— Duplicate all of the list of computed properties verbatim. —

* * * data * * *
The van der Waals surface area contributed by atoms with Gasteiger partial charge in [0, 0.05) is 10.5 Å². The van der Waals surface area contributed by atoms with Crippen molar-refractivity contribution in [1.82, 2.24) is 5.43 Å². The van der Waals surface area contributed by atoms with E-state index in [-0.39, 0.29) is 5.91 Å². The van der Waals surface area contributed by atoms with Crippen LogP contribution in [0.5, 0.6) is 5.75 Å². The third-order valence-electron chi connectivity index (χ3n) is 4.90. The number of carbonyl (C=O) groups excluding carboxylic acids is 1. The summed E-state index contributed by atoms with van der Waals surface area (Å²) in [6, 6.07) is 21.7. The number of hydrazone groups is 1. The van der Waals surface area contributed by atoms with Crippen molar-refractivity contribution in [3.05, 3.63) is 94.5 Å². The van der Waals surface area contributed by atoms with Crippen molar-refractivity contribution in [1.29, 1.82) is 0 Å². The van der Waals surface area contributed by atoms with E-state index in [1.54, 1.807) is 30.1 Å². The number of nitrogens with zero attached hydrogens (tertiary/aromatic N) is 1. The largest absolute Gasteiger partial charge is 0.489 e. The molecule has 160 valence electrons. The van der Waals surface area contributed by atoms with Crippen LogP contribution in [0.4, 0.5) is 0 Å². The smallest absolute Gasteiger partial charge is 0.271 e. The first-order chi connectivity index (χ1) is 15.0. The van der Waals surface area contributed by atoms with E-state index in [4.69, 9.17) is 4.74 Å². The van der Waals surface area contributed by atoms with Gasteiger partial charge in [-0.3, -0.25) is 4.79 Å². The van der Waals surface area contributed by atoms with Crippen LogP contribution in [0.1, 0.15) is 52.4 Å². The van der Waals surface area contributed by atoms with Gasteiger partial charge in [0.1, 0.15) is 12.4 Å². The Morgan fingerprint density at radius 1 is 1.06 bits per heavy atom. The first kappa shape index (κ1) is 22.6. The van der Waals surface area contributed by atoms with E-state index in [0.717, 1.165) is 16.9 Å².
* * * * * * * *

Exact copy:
The van der Waals surface area contributed by atoms with Gasteiger partial charge in [0, 0.05) is 10.5 Å². The van der Waals surface area contributed by atoms with Crippen molar-refractivity contribution in [1.82, 2.24) is 5.43 Å². The van der Waals surface area contributed by atoms with E-state index in [-0.39, 0.29) is 5.91 Å². The van der Waals surface area contributed by atoms with Crippen LogP contribution in [0.5, 0.6) is 5.75 Å². The third-order valence-electron chi connectivity index (χ3n) is 4.90. The number of carbonyl (C=O) groups excluding carboxylic acids is 1. The summed E-state index contributed by atoms with van der Waals surface area (Å²) in [6, 6.07) is 21.7. The number of hydrazone groups is 1. The van der Waals surface area contributed by atoms with Crippen molar-refractivity contribution in [3.05, 3.63) is 94.5 Å². The van der Waals surface area contributed by atoms with Crippen molar-refractivity contribution in [1.29, 1.82) is 0 Å². The van der Waals surface area contributed by atoms with E-state index in [1.54, 1.807) is 30.1 Å². The number of nitrogens with zero attached hydrogens (tertiary/aromatic N) is 1. The largest absolute Gasteiger partial charge is 0.489 e. The molecule has 160 valence electrons. The van der Waals surface area contributed by atoms with Crippen LogP contribution in [0.4, 0.5) is 0 Å². The smallest absolute Gasteiger partial charge is 0.271 e. The first-order chi connectivity index (χ1) is 15.0. The van der Waals surface area contributed by atoms with E-state index in [4.69, 9.17) is 4.74 Å². The van der Waals surface area contributed by atoms with Gasteiger partial charge in [-0.3, -0.25) is 4.79 Å². The van der Waals surface area contributed by atoms with Crippen LogP contribution in [0.1, 0.15) is 52.4 Å². The van der Waals surface area contributed by atoms with Gasteiger partial charge in [0.1, 0.15) is 12.4 Å². The Morgan fingerprint density at radius 1 is 1.06 bits per heavy atom. The first kappa shape index (κ1) is 22.6. The van der Waals surface area contributed by atoms with E-state index in [0.717, 1.165) is 16.9 Å².